- Cisco, Ericsson, Infosys, Intel, Magic Leap, Microsoft, Nokia, Samsung and WarnerMedia are among the companies participating in AT&T's incubator for 5G, the high-speed mobile service that's gradually rolling out in the United States, per an announcement. The AT&T 5G Innovation Program looks to bring app developers, content creators, device makers and network vendors together.
- WarnerMedia, the entertainment company owned by AT&T, is participating in the carrier's Content Innovation Lab to develop immersive consumer content experiences, such as augmented reality (AR), virtual reality (VR), mixed reality and gaming. AT&T this year plans to launch a 5G Innovation Zone at the Magic Leap campus to let developers and creators test devices and applications for the maker of AR headsets on a 5G network.
- Samsung Electronics America and Samsung Austin Semiconductor are working with AT&T on a 5G "innovation zone" aimed at manufacturing industries and factories. AT&T invested more than $130 billion in the U.S., including capital investments and acquisitions of spectrum and wireless operations, from 2014 to 2018.
5G technology is forecast to revolutionize the wireless industry, and AT&T wants to boost its adoption by cultivating more investment in content, apps and other uses for high-speed cellular connections. 5G could lead to growth in 4K video, more Internet of Things (IoT) appliances and gadgets, autonomous cars, drone fleets, advanced VR/AR tech and mobile gaming that will drive a huge surge in data traffic. The first fruits of this new collaboration appears to be a mixed reality "Batman" experience that's being demonstrated at the MWC19 Barcelona conference.
AT&T last year announced that it would begin testing 5G service in Atlanta, Dallas, Indianapolis, Oklahoma City, Charlotte and Raleigh, North Carolina, and Waco, Texas. Competitors and tech columnists have chided AT&T for labeling its 4G service as "5G Evolution." The company has said that it's a steppingstone toward 5G service, but real 5G tech requires specially equipped mobile devices. Verizon, Sprint and T-Mobile criticized AT&T, claiming that the company is misleading customers by selling some smartphones that use 5G Evolution and show a "5GE" logo instead of "LTE" on the screen, even though the devices can't connect to a 5G network. Sprint this month sued AT&T, claiming that "5G Evolution" damaged Sprint's brand of legitimate 5G service, Engadget reported.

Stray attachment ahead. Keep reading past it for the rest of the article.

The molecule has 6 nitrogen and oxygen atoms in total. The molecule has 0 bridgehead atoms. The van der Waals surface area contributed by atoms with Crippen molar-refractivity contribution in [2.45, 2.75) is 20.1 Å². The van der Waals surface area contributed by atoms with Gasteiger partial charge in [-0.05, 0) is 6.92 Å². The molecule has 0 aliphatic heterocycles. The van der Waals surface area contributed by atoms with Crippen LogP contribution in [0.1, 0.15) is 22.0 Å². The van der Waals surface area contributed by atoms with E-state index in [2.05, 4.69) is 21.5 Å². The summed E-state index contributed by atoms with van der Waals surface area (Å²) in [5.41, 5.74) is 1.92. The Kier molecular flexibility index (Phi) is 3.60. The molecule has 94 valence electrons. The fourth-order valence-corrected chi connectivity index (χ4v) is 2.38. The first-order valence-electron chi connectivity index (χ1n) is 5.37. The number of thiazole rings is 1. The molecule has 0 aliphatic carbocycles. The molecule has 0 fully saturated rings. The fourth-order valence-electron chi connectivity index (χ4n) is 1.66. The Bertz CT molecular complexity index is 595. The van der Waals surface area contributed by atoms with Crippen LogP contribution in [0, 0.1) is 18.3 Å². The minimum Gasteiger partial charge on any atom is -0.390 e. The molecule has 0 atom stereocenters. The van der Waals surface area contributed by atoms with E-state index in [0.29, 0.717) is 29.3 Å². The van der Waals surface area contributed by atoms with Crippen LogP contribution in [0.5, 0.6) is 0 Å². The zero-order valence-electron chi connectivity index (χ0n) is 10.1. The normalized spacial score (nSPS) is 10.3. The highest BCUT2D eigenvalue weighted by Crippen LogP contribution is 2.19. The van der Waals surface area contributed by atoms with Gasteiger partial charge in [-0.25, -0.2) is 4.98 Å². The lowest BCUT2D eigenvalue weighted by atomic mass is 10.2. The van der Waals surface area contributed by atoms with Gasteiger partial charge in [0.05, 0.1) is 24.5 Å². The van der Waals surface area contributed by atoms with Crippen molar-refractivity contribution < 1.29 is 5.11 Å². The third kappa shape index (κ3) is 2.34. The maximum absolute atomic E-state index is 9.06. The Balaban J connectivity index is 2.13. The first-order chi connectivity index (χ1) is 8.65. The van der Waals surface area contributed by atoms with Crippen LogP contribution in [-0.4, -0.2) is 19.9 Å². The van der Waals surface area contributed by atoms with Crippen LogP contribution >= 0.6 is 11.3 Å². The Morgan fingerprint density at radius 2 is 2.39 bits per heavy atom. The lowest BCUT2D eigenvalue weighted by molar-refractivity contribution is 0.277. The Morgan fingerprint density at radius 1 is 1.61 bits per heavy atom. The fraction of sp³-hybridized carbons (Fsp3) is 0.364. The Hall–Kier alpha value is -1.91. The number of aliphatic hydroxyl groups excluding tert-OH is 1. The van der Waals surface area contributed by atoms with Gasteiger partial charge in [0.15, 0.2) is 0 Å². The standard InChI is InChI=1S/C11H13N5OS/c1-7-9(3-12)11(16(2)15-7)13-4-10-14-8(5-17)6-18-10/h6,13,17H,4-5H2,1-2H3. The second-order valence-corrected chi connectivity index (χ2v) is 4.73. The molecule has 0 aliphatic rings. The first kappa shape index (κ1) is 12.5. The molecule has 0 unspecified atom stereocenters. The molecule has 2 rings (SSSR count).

AT&T was among the wireless carriers that touted 5G technology at last month's Consumer Electronics Show in Las Vegas. At that time, AT&T said it had expanded its agreement with Magic Leap to focus on business applications, including the retail, healthcare and manufacturing industries. Retail applications include letting customers virtually "try on" clothes or see furniture arranged in a home before making a purchase, features that a range of brand marketers experimented with in 2018.
5G is poised to have a huge impact on AT&T's mobile network. Its data traffic has grown more than 470,000% since 2007, with video making up half of mobile data. Video may expand its share of data traffic to more than 75% by 2022, according to the company's estimates.